Greyhound dispute adjourned as talks continue

High Court hears ‘well-advanced’ talks continue in hope of achieving resolution

Talks are continuing between Greyhound Waste Recycling and more than 70 striking workers in an effort to resolve the dispute arising from the company's imposition of pay cuts exceeding 30 per cent.

Louis McEntaggart BL, for the company, told the High Court today the sides are continuing "well-advanced" talks in the hope of achieving a "full and acceptable" resolution to the dispute. There was one remaining issue in that regard, counsel added.

Given the continuing talks, the sides believed it would not be appropriate to comment further, Mr McEntaggart said.

In those circumstances, he and William Hamilton BL, for SIPTU and all but one of the strikers, said the sides wanted a week long adjournment. The sole respondent worker representing himself was also consenting to the adjournment, counsel added.

On that basis, Mr Justice Brian Cregan today again adjourned proceedings by the company which could have resulted in attachment of property and some strikers being jailed over alleged contempt of court orders, granted last June, preventing an alleged illegal blockade of the company's plant at Clondalkin, Dublin.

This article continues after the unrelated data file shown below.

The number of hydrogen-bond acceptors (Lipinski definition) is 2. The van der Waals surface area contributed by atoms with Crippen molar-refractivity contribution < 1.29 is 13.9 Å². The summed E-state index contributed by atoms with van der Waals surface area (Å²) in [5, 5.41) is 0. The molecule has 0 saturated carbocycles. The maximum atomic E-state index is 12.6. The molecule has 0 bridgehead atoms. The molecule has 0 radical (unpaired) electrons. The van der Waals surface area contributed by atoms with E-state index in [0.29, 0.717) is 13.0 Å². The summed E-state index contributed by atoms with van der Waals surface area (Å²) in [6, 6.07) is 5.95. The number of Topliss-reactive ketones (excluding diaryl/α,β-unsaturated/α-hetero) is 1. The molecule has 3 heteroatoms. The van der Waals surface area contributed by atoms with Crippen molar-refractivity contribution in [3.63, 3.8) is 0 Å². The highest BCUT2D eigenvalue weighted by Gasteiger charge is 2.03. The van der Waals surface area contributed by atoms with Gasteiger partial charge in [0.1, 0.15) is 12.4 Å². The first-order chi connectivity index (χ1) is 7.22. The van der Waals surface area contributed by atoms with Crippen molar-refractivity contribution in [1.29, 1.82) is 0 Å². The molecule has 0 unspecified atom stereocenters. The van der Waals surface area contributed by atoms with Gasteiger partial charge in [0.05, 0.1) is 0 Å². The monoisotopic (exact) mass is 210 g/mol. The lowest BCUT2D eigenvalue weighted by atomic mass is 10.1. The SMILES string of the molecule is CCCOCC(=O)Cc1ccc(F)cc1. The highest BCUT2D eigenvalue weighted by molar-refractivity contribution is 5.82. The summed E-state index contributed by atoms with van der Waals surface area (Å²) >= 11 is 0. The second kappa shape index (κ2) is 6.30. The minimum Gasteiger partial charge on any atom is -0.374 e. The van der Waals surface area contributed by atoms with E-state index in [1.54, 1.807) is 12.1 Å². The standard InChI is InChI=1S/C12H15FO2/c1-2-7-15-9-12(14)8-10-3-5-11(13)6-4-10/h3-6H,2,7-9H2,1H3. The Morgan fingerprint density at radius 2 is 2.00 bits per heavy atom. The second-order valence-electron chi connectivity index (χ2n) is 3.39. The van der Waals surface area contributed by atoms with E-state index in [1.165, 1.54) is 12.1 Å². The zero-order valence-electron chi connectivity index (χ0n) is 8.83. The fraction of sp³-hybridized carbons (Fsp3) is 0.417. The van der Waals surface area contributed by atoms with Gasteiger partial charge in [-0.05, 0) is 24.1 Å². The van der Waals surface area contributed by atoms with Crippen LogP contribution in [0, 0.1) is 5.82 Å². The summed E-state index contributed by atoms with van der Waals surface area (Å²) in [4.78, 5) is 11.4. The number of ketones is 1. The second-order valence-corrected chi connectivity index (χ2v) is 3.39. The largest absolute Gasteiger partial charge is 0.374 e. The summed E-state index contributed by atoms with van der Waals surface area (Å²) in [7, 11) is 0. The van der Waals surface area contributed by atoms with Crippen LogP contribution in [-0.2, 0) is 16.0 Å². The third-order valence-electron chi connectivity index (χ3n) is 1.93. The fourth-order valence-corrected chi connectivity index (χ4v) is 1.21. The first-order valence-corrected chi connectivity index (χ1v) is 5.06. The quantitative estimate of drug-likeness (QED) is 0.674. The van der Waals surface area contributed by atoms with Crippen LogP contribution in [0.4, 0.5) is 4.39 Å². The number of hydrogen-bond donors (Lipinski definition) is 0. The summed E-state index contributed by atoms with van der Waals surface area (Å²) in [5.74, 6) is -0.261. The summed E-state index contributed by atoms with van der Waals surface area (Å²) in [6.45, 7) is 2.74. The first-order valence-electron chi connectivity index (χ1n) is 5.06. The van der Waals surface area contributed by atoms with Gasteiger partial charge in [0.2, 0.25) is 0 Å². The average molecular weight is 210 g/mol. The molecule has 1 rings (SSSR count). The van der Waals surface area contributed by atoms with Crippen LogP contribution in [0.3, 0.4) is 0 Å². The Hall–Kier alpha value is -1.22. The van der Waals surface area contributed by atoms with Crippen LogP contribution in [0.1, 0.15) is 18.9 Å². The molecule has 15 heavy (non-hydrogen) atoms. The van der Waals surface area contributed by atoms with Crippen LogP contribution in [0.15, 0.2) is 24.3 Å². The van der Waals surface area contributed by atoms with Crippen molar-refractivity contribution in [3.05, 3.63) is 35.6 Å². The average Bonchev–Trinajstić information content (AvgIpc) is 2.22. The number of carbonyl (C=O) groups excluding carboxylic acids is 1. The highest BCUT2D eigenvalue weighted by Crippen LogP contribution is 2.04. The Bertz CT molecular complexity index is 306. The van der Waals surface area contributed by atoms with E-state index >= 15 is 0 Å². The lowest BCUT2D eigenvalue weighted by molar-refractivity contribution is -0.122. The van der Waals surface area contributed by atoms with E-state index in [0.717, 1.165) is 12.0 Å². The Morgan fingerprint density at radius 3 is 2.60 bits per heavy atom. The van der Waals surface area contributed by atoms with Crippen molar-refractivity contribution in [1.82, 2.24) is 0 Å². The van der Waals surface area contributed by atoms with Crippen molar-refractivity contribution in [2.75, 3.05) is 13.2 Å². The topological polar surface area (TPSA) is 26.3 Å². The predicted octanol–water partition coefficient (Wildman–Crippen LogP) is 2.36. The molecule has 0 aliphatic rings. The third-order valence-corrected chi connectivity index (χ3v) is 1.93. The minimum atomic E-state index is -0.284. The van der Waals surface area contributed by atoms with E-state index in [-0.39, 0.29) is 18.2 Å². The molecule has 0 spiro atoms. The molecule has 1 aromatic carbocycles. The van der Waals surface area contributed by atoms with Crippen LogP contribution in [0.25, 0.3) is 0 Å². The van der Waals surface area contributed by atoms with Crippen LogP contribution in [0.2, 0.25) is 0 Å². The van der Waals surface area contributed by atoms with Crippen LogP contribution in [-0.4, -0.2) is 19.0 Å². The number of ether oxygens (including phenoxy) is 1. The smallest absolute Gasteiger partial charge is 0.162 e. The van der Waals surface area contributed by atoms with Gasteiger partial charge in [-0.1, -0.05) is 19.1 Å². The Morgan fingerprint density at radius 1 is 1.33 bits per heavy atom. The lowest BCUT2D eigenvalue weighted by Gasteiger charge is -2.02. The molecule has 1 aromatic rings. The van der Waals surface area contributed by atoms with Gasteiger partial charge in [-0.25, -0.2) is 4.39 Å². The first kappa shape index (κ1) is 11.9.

When the matter was before the court last week, the company and SIPTU, representing the strikers, agreed to enter talks and to a week long adjournment to facilitate those.

Last week, 57 of the 78 striking workers voted to reject the company’s terms for resolution of the dispute, which began last June. Those terms included pay cuts of about 31 per cent, rather than some 35 per cent, and three and a half weeks redundancy pay.

Greyhound has claimed the dispute meant some 255,000 people in the Dublin area were not having their waste collected and public health issues were involved. In its proceedings, the company has alleged contempt of court orders initially granted last June restraining interference with entry and exit from the Greyhound plant. Its owner Michael Buckley claimed the company could face closure with the loss of 400 jobs after most of the strikers rejected as “derisory” its proposals to end the dispute.